Plug-in Hybrids: Are They Really A Solution To Reducing Emissions?

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It’s immediately clear how fully-electric battery electric vehicles (BEVs) can help reduce emissions; eliminating gasoline and tailpipes in favor of increasingly clean electricity helps limit both climate change and air pollution. Plug-in hybrids are a bit more complicated. A plug-in hybrid electric vehicle (or PHEV) has both a gasoline engine and one or more battery-powered electric motors. The battery in a PHEV can be charged using grid electricity just like a fully electric vehicle but a PHEV can continue driving when the battery is low on charge by switching to the gasoline engine (either to generate electricity for the motors or to directly drive the wheels).

BEV or PHEV? Yes!

Recently General Motors made headlines in saying they are looking at restarting production of PHEVs after moving to only BEVs in 2019. Does this mean they are moving backwards on electrification? Not necessarily. To reduce climate emissions, we need to move from gasoline to electricity as soon as possible, and in the short term, PHEVs can be part of that shift. The important thing will be for automakers to not move into PHEVs at the expense of progress on fully-electric BEVs. Plug-in hybrids need to displace high emission gasoline-only vehicles, not replace lower-emission battery-electric cars and trucks.

Plug-in hybrids in theory are an attractive solution to electrify transportation

The ability of PHEV to switch between grid electricity and gasoline means that even though PHEVs often only have 20-50 miles of electric range, they can still complete longer trips without stopping to recharge. And since drivers on average go less than 40 miles a day, a PHEV that is recharged every night could drive the majority of its miles on grid electricity despite having a battery 5 to 10 times smaller than a fully electric vehicle. So in theory, PHEVs offer the ability to switch a significant number of miles from gasoline to electricity with smaller batteries that cost less and require fewer raw materials.

Unlike fully electric vehicles, emissions depend on owners’ behavior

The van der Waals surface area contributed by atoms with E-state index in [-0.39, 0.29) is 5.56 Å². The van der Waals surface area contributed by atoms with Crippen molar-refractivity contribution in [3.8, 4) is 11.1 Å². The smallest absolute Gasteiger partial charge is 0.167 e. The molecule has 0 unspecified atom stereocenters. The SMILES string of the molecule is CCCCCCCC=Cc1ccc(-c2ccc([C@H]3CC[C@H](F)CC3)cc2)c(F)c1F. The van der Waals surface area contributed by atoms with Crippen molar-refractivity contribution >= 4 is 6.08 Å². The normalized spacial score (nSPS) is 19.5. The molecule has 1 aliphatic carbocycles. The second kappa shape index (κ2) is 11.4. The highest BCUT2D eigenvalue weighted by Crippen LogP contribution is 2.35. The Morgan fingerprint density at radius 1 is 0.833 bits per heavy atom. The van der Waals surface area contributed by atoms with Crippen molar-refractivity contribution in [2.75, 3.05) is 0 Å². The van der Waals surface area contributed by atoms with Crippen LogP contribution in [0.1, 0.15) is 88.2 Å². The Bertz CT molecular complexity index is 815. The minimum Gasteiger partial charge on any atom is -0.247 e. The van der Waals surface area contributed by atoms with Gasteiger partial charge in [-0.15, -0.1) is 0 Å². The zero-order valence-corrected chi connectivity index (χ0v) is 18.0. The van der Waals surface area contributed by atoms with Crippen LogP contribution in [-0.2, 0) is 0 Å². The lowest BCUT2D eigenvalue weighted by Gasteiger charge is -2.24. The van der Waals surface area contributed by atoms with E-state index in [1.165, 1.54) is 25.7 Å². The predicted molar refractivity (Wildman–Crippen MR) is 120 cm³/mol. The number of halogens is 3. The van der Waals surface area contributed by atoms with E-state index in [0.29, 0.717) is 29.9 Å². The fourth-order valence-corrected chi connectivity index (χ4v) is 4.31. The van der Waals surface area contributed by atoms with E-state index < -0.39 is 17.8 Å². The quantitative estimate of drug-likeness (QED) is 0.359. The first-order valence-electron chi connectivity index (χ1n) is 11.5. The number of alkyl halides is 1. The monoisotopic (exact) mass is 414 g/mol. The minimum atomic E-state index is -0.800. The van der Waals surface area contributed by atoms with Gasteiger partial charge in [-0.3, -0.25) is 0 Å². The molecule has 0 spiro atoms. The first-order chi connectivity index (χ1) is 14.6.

However, one downside of PHEVs is that their emissions depend in part on the behavior of drivers. If a PHEV is plugged in at every opportunity (like both at home and work), there can be very low gasoline use. And that is what was seen with many buyers of the now-discontinued Chevy Volt. Even with an electric range that was no more than 53 miles, these drivers were able to get 60 to 70 percent of their miles on electricity.

But on the other hand, a PHEV can be driven without plugging in at all. In a study by UC Davis, 17 percent of Plug-in Prius drivers and 12 percent of Ford Fusion Energi drivers studied chose not to plug their PHEVs in at all. Another look at PHEVs in the European Union found that PHEVs had much higher emissions in real-world driving compared to predicted emissions assuming charging every day.  This was particularly true for company cars, where drivers were often given a company fuel card but would have to pay for electricity themselves.

Some automakers are making very inefficient PHEVs

In addition to the potential for increased emissions from not plugging in, some newer PHEV models are very inefficient, both when using electricity and gasoline, making the total emissions from driving higher. For example, the 2023 Jeep Wrangler 4xe PHEV requires 68 kWh of electricity to go 100 miles. That’s over 2½ times more energy required per mile than the Tesla Model 3 (25 kWh/100miles) and significantly more than some all-electric SUVs like the Rivian R1S (as low as 43 KWh/100 miles). And when the Jeep switches to its gasoline engine, it’s also inefficient at 20 miles per gallon.

Because the Jeep Wrangler PHEV is so inefficient on both electricity and gasoline, the emissions for this SUV are very similar to a conventional gasoline vehicle. Using UCS’s EV emissions calculator, driving the Wrangler on California’s relatively clean electricity grid would result in total emissions (from electricity generation and gasoline use) equal to a 28 mpg gasoline-only car. Even an inefficient all-electric vehicle, like the Ford F-150 Lightning pickup is much cleaner, at 75 mpg equivalent on California’s grid.

The Jeep Wrangler PHEV is one of the least efficient EVs available, but it’s not alone. According to the US Department of Energy, 14 current PHEV models use more electricity per mile than fully-electric pickup trucks (more than 50 kWh per 100 miles).

Regulations need to be based on real world results

It’s important to credit PHEV vehicles for the emissions benefits that they actually provide, rather than a hypothetical savings based on optimistic charging behavior.

The federal greenhouse gas emissions standards currently use a formula to estimate the fraction of PHEV driving that occurs using the electric motor that is based on the range of the battery and historical driving behavior. This calculation assumes that the vehicle is always at full charge at the start of the day, which isn’t always the case in real-world operation. Data from the International Council on Clean Transportation show that the actual fraction of electric-only driving (and therefore tailpipe emissions reductions) can be less than half of the predicted value. PHEVs can be part of the climate solution, but automakers need to make them more efficient, and regulators like the EPA need to correctly value their contributions.

While PHEVs can be part of the transition to a cleaner transportation system, in the long-term we need to get rid of tailpipes, even if they are only used part of the time.

By David Reichmuth. Courtesy of Union of Concerned Scientists, The Equation.


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